Al-Qaeda in Syria Calls for Revenge Attacks Against Russia

A Syrian man holding up portraits of President Bashar al-Assad and Russian President Valdimir Putin at a rally near the Russian Embassy in Damascus on Tuesday to support for Moscow's airstrikes. (Louai Beshara/AFP/Getty Images)
A Syrian man holding up portraits of President Bashar al-Assad and Russian President Valdimir Putin at a rally near the Russian Embassy in Damascus on Tuesday to support for Moscow’s airstrikes. (Louai Beshara/AFP/Getty Images)

The head of al-Qaeda’s offshoot in Syria has called on followers to carry out attacks in Russia following Moscow’s airstrikes in the country, raising the specter of blowback on Russian soil for its military intervention to aid Syria’s embattled government.

Just hours after the call from Abu Mohammed al-Jolani, the leader of Jabhat al-Nusra, or Nusra Front, two mortars landed in the perimeter of the Russian Embassy in the Syrian capital Damascus.

No one was reported injured, but it underscored the rising anger at Russia among rebel factions and others for its military backing of Syrian President Bashar al-Assad.

Russia has used cruise missiles and fighter jets to strike targets in Syria held by Islamic State militants and other factions battling Assad including Nusra and U.S.-backed rebel forces.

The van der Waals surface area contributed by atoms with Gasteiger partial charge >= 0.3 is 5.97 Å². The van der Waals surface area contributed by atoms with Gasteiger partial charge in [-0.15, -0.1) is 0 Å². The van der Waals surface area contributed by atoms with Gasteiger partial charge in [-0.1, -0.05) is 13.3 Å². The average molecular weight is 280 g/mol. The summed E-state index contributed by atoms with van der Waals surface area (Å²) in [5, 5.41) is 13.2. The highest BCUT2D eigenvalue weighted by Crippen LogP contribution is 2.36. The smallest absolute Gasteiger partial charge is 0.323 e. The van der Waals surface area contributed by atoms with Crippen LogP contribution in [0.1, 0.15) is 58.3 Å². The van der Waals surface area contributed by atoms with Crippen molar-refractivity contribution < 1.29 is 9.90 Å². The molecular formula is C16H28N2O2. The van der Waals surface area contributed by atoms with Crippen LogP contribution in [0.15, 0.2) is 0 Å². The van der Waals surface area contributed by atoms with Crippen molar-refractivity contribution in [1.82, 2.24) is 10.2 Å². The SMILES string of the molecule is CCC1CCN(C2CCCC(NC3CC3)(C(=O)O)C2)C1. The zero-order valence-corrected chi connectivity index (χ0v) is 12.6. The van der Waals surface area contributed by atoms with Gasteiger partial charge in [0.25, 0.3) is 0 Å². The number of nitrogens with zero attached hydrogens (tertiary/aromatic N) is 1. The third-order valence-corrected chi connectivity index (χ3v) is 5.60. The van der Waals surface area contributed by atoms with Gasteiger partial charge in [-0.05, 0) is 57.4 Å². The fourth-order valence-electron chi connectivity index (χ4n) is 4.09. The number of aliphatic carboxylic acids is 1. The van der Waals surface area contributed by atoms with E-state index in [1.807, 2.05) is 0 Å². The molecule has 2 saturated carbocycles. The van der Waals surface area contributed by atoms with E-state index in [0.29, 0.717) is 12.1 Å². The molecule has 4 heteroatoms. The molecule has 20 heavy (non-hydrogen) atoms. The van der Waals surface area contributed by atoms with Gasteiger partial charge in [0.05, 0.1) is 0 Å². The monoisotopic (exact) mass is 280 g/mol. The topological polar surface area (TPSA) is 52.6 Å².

Russian President Vladimir Putin has argued that containing the extremists is a national security concern for Russia, with thousands of militants draw from Russia’s restive North Caucasus. Russia also has deep stakes in Assad’s regime, which gives Russia key military footholds in the Middle East and Mediterranean.

“The new Russian invasion is the last arrow in the quiver of the enemies of the Muslims,” Jolani said in an audio recording released late Monday. He urged those in the Caucasus to “distract” from the conflict in Syria, calling for attacks on both civilian and military targets.

“If the Russian soldier kills from the masses of [Syria], kill from their masses,” he said. “And if they kill from our soldiers, kill from theirs. One for one.”

In the 21-minute speech, he also set bounties for the killing of Assad, and Hasan Nasrallah, the leader of the Lebanese militant group Hezbollah, which is backing the Syrian government on the battlefield.

Jolani said a bounty of 3 million euros ($3.4 million) would be paid for Assad’s death.

“Should this ruler not be killed?” he said. “The poison is in the head of the snake.”

For Nasrallah he set the bounty at 2 million euros ($2.3million).

The shells that landed near the Russian Embassy in Damascus on Tuesday came as a group of supporters carried out a rally in solidarity with the Russian airstrikes. The Russian Embassy in Damascus said no one was injured in the attack, the Russian news agency Interfax reported.

In Moscow, Russian Foreign Minister Sergei Lavrov described the attacks on the embassy as an “obvious act of terror.” One mortar landed on a residential building, and another in a sports ground, he said.

Natasha Abbakumova in Moscow contributed to this report.

SOURCE: Loveday Morris 
The Washington Post